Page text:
Students Avon River Bike Race: Christchurch Photo Hunt 2017

Photo Hunt 2017: Plains, Port Hills & Peninsula – Finding our way

This year the theme for Photo Hunt is Plains, Port Hills & Peninsula – Finding our way. However, the photos you submit are not limited to this theme. We invite you to share any of your photos and help grow the city’s photographic archive. All entries must be received by 31 October.

Christchurch City Libraries has produced a set of four postcards promoting the competition which are available from your local library. Each week during October we’ll be featuring one of the postcard images on our blog.

Students Avon River Bike Race by kevinkemp. Kete Christchurch. Avon_bike_race.  Licensed under a CC BY 3.0 NZ License.

Avon River bike race for University of Canterbury rag day.

About Kete Christchurch

Kete Christchurch is a collection of photographs and stories about Christchurch and Canterbury, past and present. Anyone can join and contribute.

WORD Up – WORD Christchurch Writers and Readers Festival

Oh boy what an awesome festival the WORD Christchurch Writers and Readers Festival is! Exciting in the extreme. I was drenched by the time I got to my first event; Poetry readings at Scorpio Books. A packed house, and great poetry. The winner, Danielle O’Halloran, gave a fantastic live performance.

Danielle O'Halloran at Scorpio Books
Danielle O’Halloran at Scorpio Books

Next up a change of shoes for a very rainy Oratory on the Ōtākaro / Avon, with Joseph Hullen (Ngāi Tahu,Ngāi Tūāhuriri)

The walk follows significant sites from Puari Pa, which stretched from the Hospital to Kilmore Street, reveals another cultural layer buried under Christchurch, literally. Remains of yupuna (ancestors) have been found in Cathedral Square, under the old Library (Gloucester Street), and under St Luke’s Church (Kilmore Street).

Oratory on the Ōtākaro, with Joseph Hullen, Ngai Tahu
Oratory on the Otakaro, with Joseph Hullen, Ngai Tahu

Ngāi Tahu are driving a project to restore, beautify and rebuild the river, which was choked with sediment post quakes. Native life, such as Inanga (Whitebait) and Tuna (Eel) are coming back to the Ōtākaro to thrive. The installation of 13 Whariki Manaaki; tiled patterns based on traditional weaving designs, “weaves a Ngāi Tahu narrative into the rebuild.” (Joseph Hullen)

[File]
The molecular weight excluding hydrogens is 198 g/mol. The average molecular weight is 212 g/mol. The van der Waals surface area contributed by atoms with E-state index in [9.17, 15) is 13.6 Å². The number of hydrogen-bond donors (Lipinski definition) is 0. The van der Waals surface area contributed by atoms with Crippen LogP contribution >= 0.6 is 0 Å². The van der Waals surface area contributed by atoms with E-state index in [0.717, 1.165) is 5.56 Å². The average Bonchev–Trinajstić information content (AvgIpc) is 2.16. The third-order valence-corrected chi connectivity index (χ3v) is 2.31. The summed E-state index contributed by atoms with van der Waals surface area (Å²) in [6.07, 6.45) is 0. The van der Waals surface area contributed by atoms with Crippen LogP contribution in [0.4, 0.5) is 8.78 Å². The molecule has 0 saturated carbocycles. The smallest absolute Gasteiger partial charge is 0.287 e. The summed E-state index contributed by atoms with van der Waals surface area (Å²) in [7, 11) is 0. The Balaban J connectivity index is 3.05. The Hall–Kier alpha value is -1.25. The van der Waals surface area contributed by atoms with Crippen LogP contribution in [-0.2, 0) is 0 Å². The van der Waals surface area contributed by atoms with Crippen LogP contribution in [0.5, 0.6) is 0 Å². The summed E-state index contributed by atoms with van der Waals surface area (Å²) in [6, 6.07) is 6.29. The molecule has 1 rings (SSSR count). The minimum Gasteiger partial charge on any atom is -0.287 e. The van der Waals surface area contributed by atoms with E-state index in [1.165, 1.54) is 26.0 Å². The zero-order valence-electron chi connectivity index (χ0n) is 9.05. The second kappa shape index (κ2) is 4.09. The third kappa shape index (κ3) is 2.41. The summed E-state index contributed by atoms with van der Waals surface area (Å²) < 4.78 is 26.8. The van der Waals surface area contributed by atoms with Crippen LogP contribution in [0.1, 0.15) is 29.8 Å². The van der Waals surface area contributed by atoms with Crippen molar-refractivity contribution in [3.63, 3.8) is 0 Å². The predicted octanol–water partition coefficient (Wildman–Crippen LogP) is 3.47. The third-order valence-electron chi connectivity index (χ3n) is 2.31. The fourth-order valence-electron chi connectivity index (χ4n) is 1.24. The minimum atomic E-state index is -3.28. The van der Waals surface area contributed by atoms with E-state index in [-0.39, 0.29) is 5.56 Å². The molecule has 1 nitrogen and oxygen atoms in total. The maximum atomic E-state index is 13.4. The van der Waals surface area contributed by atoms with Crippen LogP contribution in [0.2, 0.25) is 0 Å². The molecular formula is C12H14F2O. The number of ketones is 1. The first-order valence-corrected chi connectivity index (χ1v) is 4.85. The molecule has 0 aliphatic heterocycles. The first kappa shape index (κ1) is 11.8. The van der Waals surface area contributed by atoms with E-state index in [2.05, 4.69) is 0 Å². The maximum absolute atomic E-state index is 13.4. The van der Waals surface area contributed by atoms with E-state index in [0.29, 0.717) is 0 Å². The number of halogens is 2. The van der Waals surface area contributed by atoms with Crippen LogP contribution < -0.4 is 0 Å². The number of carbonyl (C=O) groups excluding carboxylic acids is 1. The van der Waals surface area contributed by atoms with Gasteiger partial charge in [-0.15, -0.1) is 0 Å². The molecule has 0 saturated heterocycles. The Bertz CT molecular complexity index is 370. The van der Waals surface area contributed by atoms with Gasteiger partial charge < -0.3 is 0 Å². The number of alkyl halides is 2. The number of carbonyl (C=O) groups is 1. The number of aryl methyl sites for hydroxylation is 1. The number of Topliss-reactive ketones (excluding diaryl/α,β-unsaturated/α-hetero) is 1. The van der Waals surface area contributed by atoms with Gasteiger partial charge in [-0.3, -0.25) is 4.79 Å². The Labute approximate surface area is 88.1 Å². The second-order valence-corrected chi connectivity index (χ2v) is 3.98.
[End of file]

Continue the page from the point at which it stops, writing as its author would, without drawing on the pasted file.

Whariki Manaaki, Otakaro / Avon River, with Joseph Hullen, Ngai Tahu
Whariki Manaaki, Ōtākaro / Avon River, with Joseph Hullen, Ngai Tahu

Leaving the Red ZoneAfter a very welcome afternoon tea, it was time to go to the launch of Leaving the Red Zone, a collection of poems inspired by the Canterbury earthquakes. Joanna Preston’s poem, ‘Ministry of Sorrow’ was especially moving and powerful. Included is the poem, ‘Rebuild’ by one of the Library’s own poets, Greg O’Connell.

Feeling like festival flotsam, I made my way through the crowds of excited festival goers to The Power of Poetry. Featuring Bill Manhire, Selina Tusitala Marsh, C.K Stead, Fiona Kidman, and Ali Cobby Eckermann. Ali’s view from the Aboriginal culture was a poignant perspective, and I loved Selina’s repetition : t t t t t…d d d d …

L-R Fiona Kidman, Ali Cobby Eckermann, Selina Tusitala Marsh, C.K Stead, Paul Millar and Bill Manhire.
L-R Fiona Kidman, Ali Cobby Eckermann, Selina Tusitala Marsh, C.K Stead, Paul Millar and Bill Manhire.

WORD Christchurch

 

The Avon River runs through it

Photo
Sketching on the banks of the Avon, Oxford Terrace, near the Edmonds Rotunda, 1932

Christchurch loves the Avon, but our feelings about the river are now tinged with sadness. We just need to look  at how some of the land and properties on its boundaries have fared since the earthquakes.

This geologically young river has a rich history.  It was known as Ōtākaro – “the place of a game” – to local Māori, and was highly regarded as a mahinga kai by Waitaha, Ngāti Māmoe and Ngāi Tahu.

Tautahi is the chief from whom Christchurch Ōtautahi derives its name. In his time,  few Māori would have lived in the Ōtākaro area itself. Those that did were known to Māori living outside the region as Ō Roto Repo (swamp dwellers).”

It was later named the Avon after the Avon River in Ayrshire, the home of pioneer settlers and farmers the Deans brothers.

You can find more about the Avon: